Single Loop Motor Braiding
for Indoor Models

From: Tom Sanders

First, why the effort? Braiding motors keeps the rubber under tension minimizing the CG change during the flight from fore to aft. Motors unwind from the front and the remaining knots always crawl to the back of the bus.

Assume the motor will be a 24" loop (48" single strand) or longer.

MATERIALS: Rubber O-rings, FAI tan rubber strip, CA med vis glue, Dow Corning #33 med vis silicone lube and a good stuffer stick (to get the slimey mass into and anchored in the fuselage).

METHOD A: Slide your O-ring onto the strip and place at the midpoint. Now, this is very important, anchor that midpoint so it can't move or twist. It may be easier to loop a knot at the centerpoint O-ring and then clamp it down.

Take strand #1 and twist it** with you fingers (dry rubber is easiest) while counting until you get a full row of real knots. Clamp the end of strand #1 down so it can't unwind. Twisting is tedious, I know, but its worth it.

Take strand #2 and now twist it also the same way (same rotation) as strand #1.

When you have both twisted (seperately) you may now bring the ends together and put in your favorite knot.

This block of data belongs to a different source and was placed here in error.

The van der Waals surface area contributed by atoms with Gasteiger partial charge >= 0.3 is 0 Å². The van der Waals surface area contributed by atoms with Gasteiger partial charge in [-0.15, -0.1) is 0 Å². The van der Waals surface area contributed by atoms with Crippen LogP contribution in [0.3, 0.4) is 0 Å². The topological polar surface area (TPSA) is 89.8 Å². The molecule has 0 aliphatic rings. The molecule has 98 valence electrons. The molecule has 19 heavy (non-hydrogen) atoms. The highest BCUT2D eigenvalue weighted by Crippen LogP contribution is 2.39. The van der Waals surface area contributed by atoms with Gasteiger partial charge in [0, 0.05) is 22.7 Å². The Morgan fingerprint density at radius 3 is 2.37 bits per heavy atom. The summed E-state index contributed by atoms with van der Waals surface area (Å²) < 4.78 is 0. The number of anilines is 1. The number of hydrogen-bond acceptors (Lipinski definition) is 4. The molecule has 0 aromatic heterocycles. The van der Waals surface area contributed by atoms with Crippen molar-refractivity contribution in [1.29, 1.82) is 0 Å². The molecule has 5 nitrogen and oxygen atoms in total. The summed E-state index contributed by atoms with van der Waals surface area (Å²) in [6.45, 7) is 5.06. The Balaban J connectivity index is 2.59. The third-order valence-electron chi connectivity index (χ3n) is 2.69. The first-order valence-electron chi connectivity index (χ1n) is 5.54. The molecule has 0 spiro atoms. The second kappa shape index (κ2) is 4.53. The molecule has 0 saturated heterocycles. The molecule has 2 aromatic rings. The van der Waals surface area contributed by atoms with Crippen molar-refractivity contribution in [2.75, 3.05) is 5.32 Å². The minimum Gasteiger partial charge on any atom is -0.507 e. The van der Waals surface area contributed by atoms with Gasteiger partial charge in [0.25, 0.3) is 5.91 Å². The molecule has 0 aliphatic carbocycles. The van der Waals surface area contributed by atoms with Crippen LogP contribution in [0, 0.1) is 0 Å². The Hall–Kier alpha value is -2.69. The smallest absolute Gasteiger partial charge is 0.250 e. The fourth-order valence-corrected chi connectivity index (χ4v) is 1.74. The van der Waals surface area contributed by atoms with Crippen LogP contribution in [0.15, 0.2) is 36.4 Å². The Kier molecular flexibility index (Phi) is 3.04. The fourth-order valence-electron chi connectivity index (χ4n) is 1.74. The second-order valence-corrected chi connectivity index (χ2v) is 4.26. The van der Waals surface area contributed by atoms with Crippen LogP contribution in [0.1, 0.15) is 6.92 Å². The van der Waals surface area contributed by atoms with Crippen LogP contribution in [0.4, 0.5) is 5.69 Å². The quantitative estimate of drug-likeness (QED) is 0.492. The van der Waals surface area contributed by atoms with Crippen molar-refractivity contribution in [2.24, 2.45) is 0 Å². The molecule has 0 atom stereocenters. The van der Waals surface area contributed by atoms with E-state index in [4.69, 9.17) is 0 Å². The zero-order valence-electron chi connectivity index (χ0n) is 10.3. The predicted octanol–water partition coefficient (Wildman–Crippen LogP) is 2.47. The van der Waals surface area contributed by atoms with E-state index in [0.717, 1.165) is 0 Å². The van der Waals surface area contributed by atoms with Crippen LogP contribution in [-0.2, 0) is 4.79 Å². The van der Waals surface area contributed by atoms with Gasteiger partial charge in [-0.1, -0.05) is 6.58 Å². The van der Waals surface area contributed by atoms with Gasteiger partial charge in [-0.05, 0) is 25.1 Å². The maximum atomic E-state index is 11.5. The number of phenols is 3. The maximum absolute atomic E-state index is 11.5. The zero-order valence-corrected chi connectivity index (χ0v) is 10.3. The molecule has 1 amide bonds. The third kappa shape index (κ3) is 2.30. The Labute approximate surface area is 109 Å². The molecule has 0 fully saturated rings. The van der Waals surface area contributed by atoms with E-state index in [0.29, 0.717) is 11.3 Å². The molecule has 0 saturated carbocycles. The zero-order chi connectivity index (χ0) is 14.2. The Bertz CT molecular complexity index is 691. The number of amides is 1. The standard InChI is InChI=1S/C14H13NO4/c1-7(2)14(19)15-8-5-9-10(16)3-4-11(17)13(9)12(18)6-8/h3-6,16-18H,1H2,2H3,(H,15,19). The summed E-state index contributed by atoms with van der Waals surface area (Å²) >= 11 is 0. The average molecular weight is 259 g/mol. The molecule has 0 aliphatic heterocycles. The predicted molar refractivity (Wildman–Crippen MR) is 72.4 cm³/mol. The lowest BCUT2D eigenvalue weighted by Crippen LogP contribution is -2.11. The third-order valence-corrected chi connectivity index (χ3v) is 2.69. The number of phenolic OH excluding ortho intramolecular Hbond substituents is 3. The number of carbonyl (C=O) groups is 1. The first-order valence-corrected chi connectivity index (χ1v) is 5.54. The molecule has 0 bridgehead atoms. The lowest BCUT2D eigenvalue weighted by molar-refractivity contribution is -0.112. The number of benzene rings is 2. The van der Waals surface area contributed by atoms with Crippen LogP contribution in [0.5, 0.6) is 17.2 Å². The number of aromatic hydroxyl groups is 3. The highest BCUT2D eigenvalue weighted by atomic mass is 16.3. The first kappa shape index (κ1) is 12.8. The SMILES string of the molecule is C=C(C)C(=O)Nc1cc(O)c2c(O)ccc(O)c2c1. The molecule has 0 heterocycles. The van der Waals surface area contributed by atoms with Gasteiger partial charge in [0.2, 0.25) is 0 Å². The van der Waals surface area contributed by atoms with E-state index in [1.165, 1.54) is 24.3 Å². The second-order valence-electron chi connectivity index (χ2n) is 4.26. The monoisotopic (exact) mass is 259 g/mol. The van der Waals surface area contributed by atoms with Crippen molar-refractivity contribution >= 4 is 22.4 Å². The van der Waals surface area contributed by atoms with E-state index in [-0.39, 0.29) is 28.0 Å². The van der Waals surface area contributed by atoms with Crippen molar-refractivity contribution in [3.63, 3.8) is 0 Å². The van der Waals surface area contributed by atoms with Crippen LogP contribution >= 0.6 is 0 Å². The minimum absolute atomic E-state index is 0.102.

To lock the knot, put a smidge of CA BEHIND the knot and scrunch it between your thumb and forefinger.

Take off your clamps, hold the motor at the knot and swing madly over your head like a cowboy with the "grip". After 5 seconds of swinging let the motor rest. Even up the braid by pulling it through your thumb and forefinger. Success! Looks cool don't it!

Liberally lube the new motor with Dow Corning Silicone Grease (#33) and stretch wind before storing.

METHOD B: the "Don Scrull method".... Basically the same as method A except that strand # 2 is rotated in the OPPOSITE direction. Finish as before. This time the motor will have odd, grapevine looking knots towards the centerpoint of the motor. Those odd forms are called "goobers" and naturally keep the rubber's mass away from the tail. Ugly, but effective!

VARIATION A: Add an additional O-ring to the back of the motor at the knot. O-rings should be just big enough for a single strip to fit through. Some folks get O-rings a little bigger to fit the fuselage pin. A bit tricky but it works.

Notes: You can get the rubber O-rings and grease from your local industrial supply house or contact the national outfits.... GRAINGER has offices all over, as does McMASTER-CARR. Their Chicago office phone is 630-833-0300.

Gummibanders are really twisted aren't they!


** - Bob Hunt offers...

You didn't mention the direction of the pre-winding. If wound opposite normal winding direction, motor will braid neatly, with little shortening of overall length. If wound the same as normal, the moter will spit out loops (goobers?) as it winds down, effectively shortening overall length thus maintaining C/G. Len Sherman says braiding causes some loss of power.(friction maybe?)

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